RENEE MONTAGNE, host:

Before Lady Gaga, before Elton John, there was Liberace.�People of a certain age will remember the candelabra on his piano, the flamboyant costumes, even the self-deprecating humor in his distinctive voice.

LIBERACE: My clothes may look funny, but they're making me the money.

(Soundbite of laughter)

MONTAGNE: At one point, thanks to performing in Las Vegas, Liberace was the highest-paid entertainer in the world. And he created a museum that bears his name, which was once among the most-visited attractions in Vegas. Those days are gone, and so few people visit the Liberace Museum, it's closing on Sunday.�NPR's Ted Robbins hurried over before it was too late.

TED ROBBINS: Maybe this is just one more story about how Vegas is constantly changing. But maybe not.�After all, Sinatra is still Sinatra. Elvis still has impersonators performing here. So what happened to Liberace? Marion Blank saw him decades ago and she still remembers his charisma, personality and showmanship.�

Ms. MARION BLANK: It was really a spectacular show. He came on in a car. And all glitzed up as he usually is.�And it was just a wonderful experience.

ROBBINS: She came from Indiana for one last visit to the Liberace Museum to see the outrageous costumes - like a black mink cape lined with 40,000 Swarovski crystals; the over-the top cars, including a Rolls Royce covered in little mirrors; and the piano collection featuring a mirror-encrusted Baldwin grand.

(Soundbite of music)

ROBBINS: That's a recording of Liberace playing the Baldwin.�He was classically trained, but Liberace wanted to please the masses.�He said he played classical without the boring parts. Classi-pop, museum archivist Jerry Goldberg calls it.�It made Liberace famous.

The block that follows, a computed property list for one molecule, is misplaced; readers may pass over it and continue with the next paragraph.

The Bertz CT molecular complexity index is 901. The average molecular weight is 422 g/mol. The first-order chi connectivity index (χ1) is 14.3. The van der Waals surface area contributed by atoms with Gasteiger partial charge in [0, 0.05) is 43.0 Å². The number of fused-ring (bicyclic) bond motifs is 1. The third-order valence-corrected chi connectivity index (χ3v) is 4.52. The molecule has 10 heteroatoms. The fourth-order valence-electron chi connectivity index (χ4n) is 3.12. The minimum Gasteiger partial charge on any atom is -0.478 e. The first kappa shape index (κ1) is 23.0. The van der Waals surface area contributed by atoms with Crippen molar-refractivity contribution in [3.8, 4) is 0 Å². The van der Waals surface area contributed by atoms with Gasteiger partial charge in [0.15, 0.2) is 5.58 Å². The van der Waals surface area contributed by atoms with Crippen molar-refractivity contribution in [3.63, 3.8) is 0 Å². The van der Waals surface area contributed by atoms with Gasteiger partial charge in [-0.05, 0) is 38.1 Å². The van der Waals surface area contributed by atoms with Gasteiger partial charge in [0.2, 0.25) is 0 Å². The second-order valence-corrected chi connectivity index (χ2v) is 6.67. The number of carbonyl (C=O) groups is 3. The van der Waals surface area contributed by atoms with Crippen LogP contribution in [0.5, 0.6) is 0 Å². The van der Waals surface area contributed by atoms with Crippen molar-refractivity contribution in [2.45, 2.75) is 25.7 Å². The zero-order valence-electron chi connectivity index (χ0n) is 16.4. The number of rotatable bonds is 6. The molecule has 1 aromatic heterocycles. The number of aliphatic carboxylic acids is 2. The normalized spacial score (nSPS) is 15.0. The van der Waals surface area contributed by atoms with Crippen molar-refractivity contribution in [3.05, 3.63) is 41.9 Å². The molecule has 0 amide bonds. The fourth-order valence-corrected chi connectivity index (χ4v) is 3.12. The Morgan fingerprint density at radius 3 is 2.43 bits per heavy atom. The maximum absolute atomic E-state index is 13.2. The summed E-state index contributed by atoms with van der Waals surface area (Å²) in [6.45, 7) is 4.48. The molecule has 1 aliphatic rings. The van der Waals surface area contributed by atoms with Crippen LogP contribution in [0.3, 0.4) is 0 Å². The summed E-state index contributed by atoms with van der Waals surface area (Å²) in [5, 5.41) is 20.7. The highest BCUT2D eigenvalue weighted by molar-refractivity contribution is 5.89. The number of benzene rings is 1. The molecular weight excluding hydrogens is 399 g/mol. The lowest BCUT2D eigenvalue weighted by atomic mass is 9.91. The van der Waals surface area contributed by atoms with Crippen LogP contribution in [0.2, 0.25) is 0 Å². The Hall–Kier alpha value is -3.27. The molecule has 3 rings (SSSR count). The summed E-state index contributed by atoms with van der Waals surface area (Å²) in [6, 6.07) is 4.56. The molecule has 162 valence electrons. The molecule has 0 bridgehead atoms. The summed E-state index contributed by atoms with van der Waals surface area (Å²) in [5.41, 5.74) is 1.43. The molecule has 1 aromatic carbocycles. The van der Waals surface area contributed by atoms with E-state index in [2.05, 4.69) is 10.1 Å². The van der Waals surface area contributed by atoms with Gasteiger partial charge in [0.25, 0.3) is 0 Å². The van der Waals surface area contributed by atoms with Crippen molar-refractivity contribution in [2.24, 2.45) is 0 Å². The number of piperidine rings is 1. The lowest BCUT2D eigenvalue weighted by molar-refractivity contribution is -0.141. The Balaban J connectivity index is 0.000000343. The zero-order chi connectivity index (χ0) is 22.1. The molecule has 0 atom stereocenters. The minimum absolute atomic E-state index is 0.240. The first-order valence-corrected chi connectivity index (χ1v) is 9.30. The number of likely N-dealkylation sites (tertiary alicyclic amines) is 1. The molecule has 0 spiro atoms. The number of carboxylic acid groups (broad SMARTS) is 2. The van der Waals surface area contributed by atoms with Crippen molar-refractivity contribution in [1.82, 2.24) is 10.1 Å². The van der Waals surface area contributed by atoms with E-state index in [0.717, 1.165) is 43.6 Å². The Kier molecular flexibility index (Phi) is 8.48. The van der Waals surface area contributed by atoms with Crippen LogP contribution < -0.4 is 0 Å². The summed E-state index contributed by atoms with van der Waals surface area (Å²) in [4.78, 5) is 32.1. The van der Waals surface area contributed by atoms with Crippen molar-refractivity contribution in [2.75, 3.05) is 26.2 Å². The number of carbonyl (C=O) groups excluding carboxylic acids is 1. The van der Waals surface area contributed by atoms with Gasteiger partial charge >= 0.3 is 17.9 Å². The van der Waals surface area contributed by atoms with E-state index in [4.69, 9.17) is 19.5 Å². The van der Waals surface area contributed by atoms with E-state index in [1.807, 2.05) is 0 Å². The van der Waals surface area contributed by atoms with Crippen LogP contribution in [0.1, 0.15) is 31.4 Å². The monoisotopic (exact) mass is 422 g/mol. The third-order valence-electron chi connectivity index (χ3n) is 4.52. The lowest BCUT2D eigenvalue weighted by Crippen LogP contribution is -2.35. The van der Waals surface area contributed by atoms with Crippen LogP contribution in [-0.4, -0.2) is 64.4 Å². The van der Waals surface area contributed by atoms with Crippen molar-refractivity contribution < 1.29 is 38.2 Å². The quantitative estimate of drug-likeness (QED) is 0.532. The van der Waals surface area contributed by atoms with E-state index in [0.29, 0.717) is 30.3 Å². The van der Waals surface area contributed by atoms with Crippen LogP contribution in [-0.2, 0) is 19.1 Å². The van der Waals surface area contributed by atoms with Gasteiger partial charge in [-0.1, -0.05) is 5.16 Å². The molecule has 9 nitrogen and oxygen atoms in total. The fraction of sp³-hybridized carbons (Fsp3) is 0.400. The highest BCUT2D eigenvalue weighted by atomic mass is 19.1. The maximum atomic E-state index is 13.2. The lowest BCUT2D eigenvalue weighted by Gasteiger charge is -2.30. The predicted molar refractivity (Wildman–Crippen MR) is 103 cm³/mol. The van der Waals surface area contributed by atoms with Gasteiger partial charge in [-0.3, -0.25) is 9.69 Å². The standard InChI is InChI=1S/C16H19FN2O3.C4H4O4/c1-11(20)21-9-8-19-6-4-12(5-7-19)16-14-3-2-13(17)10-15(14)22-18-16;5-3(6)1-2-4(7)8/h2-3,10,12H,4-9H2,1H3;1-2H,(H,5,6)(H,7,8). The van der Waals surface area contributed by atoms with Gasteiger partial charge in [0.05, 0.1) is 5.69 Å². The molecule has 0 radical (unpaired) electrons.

Mr. JERRY GOLDBERG (Museum Archivist): But the biggest problem was, you didn't leave humming or singing his music because he played other people's music.�His name more or less has died out because there's nothing to associate him with except the bling and showmanship.

ROBBINS: His biggest fans were middle-aged women in the 1950s through the 1970s - a shrinking demographic.�Liberace might have become a gay icon, Goldberg says - lots of people, including his own mother, knew Liberace was gay.

Mr. GOLDBERG: A lot of people knew. His mother was aware of his lifestyle. But back then it would have been a catastrophe for his career, so he never admitted it, even up to the day he died. Never came out of the closet.

ROBBINS: But the biggest problem for the Liberace Museum may be its location.�It's more than two miles off the Vegas Strip.�And visitors just don't want to make the trip. Though now that it's closing, locals like Katie Driscoll are coming.

Ms. KATIE DRISCOLL: My mother watched Liberace all the time when I was growing up, played the piano. And so did I.�And I moved here, became a showgirl and heard that it was closing, and I didn't want to miss it.

ROBBINS: Then there's Philip Balian.�When he heard the Liberace Museum was closing, he got on a plane to Vegas from London.

Mr. PHILIP BALIAN: I watched him as a child on television and saw him play and I said to my parents: I'd like to learn to play the piano. I want to be like that guy with the sparkly jacket.

ROBBINS: Philip Balian learned to play the piano.�No sparkly jacket, but now on his first trip to the States he is thrilled that the museum staff let him play Liberace's mirror-encrusted grand piano for the final visitors.

(Soundbite of music)

ROBBINS: After Sunday, the piano and the other artifacts here will go into storage, and Liberace's fame will fade a little further.�

Ted Robbins, NPR News, Las Vegas.��

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